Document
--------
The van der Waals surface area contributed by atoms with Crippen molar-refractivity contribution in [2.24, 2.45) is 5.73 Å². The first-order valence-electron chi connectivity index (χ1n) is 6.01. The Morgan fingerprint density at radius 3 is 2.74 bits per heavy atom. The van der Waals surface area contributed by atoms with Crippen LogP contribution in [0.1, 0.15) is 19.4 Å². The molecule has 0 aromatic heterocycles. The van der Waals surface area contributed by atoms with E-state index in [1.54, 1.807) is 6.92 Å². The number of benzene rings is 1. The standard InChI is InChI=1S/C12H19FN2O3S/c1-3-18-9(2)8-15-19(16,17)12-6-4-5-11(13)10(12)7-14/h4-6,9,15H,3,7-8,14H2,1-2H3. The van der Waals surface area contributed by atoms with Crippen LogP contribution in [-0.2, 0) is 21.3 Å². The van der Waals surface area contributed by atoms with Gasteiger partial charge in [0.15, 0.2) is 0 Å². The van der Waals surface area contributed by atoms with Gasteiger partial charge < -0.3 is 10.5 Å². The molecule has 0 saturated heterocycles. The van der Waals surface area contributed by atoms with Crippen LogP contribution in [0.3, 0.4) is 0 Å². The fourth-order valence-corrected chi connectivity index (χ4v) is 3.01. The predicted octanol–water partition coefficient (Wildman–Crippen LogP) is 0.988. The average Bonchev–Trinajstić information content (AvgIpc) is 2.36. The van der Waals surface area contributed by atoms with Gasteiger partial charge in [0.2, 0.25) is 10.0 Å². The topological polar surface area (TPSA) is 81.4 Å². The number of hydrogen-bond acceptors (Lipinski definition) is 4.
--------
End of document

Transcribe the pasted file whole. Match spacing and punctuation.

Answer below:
The van der Waals surface area contributed by atoms with Crippen molar-refractivity contribution in [2.24, 2.45) is 5.73 Å². The first-order valence-electron chi connectivity index (χ1n) is 6.01. The Morgan fingerprint density at radius 3 is 2.74 bits per heavy atom. The van der Waals surface area contributed by atoms with Crippen LogP contribution in [0.1, 0.15) is 19.4 Å². The molecule has 0 aromatic heterocycles. The van der Waals surface area contributed by atoms with E-state index in [1.54, 1.807) is 6.92 Å². The number of benzene rings is 1. The standard InChI is InChI=1S/C12H19FN2O3S/c1-3-18-9(2)8-15-19(16,17)12-6-4-5-11(13)10(12)7-14/h4-6,9,15H,3,7-8,14H2,1-2H3. The van der Waals surface area contributed by atoms with Crippen LogP contribution in [-0.2, 0) is 21.3 Å². The van der Waals surface area contributed by atoms with Gasteiger partial charge in [0.15, 0.2) is 0 Å². The van der Waals surface area contributed by atoms with Gasteiger partial charge < -0.3 is 10.5 Å². The molecule has 0 saturated heterocycles. The van der Waals surface area contributed by atoms with Crippen LogP contribution in [0.3, 0.4) is 0 Å². The fourth-order valence-corrected chi connectivity index (χ4v) is 3.01. The predicted octanol–water partition coefficient (Wildman–Crippen LogP) is 0.988. The average Bonchev–Trinajstić information content (AvgIpc) is 2.36. The van der Waals surface area contributed by atoms with Gasteiger partial charge in [0.2, 0.25) is 10.0 Å². The topological polar surface area (TPSA) is 81.4 Å². The number of hydrogen-bond acceptors (Lipinski definition) is 4.